Please use this identifier to cite or link to this item: https://scholarbank.nus.edu.sg/handle/10635/222943
Title: INVESTIGATING THE EFFECT OF HEIGHT VARIATIONS ON NATURAL VENTILATION IN HIGH-RISE RESIDENTIAL BUILDINGS IN SINGAPORE
Authors: ZHOU YUWEI
Keywords: Architecture
Design Technology and Sustainability
DTS
Master
Abel Ernesto Tablada De La Torre
2013/2014 Aki DTS
Building height
CFD wind simulation
High-rise residential buildings
Natural ventilation
Issue Date: 6-Nov-2013
Citation: ZHOU YUWEI (2013-11-06). INVESTIGATING THE EFFECT OF HEIGHT VARIATIONS ON NATURAL VENTILATION IN HIGH-RISE RESIDENTIAL BUILDINGS IN SINGAPORE. ScholarBank@NUS Repository.
Abstract: Currently, high-rise residential buildings in Singapore, especially those built by the Housing and Development Board, do not consider natural ventilation an important aspect of design. Due to restrictions in site planning and budget, building blocks of same sizes are often arranged in a rigid manner within a precinct, which does not encourage natural airflow into the microclimate within. This paper explores improving ventilation qualities within a precinct through varying building heights based on an existing housing estate in the Punggol area. Investigation is carried out through the use of Computational Fluid Dynamics simulations. Buildings within the precinct have their heights modified within the digital model in two configurations and at various degrees. Simulations are carried out for both north-north-east and southern wind directions and results for magnitude of air velocity are used to evaluate the various configurations. Results show that varying building heights can improve the velocity of wind around buildings. However, variation in building height needs to be large enough for significant changes. Staggering the buildings across different rows also improves overall conditions compared to having the same configuration for different rows. Overall, variation in building height is an easily applicable method to introduce more wind into a cluster of buildings if applied at the early stages of design.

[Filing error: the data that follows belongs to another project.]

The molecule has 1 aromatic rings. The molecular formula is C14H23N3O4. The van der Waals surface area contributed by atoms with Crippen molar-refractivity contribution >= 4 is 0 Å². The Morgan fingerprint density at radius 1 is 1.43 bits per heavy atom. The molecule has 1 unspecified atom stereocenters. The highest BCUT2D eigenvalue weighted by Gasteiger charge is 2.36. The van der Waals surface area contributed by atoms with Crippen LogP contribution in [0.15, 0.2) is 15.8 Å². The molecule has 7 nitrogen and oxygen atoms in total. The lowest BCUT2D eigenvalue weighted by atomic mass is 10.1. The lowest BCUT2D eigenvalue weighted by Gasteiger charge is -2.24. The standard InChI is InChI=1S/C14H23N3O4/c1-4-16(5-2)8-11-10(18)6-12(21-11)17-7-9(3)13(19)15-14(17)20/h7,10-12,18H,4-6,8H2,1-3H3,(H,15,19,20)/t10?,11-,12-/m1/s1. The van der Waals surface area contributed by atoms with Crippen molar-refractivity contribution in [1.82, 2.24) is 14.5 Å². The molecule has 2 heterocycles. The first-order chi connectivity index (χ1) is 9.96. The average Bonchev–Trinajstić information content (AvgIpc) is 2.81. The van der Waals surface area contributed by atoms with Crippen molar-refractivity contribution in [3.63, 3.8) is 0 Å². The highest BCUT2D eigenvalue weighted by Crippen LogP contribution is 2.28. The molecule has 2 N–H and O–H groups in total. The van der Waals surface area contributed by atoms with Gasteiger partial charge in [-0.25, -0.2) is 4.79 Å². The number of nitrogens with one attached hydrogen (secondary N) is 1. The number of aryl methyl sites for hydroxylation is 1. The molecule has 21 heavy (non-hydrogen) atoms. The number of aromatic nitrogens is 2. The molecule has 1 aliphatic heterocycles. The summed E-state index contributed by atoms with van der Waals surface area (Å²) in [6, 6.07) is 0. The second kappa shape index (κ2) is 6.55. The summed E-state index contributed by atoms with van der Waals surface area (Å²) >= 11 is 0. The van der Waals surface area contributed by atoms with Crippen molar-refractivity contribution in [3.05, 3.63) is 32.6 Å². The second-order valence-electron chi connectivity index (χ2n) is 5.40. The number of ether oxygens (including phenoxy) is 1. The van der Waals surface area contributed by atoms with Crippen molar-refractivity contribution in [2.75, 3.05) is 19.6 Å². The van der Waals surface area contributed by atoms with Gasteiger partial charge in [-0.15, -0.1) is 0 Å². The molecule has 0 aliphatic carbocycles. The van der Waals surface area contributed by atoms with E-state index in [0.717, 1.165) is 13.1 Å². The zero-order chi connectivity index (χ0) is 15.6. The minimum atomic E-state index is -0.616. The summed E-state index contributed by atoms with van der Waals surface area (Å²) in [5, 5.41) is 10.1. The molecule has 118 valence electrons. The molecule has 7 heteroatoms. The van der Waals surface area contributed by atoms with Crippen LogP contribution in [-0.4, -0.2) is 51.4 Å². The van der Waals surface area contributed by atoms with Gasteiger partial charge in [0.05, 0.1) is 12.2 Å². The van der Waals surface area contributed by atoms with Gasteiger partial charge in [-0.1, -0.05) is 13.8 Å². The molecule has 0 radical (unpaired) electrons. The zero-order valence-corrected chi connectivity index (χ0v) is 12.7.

URI: https://scholarbank.nus.edu.sg/handle/10635/222943
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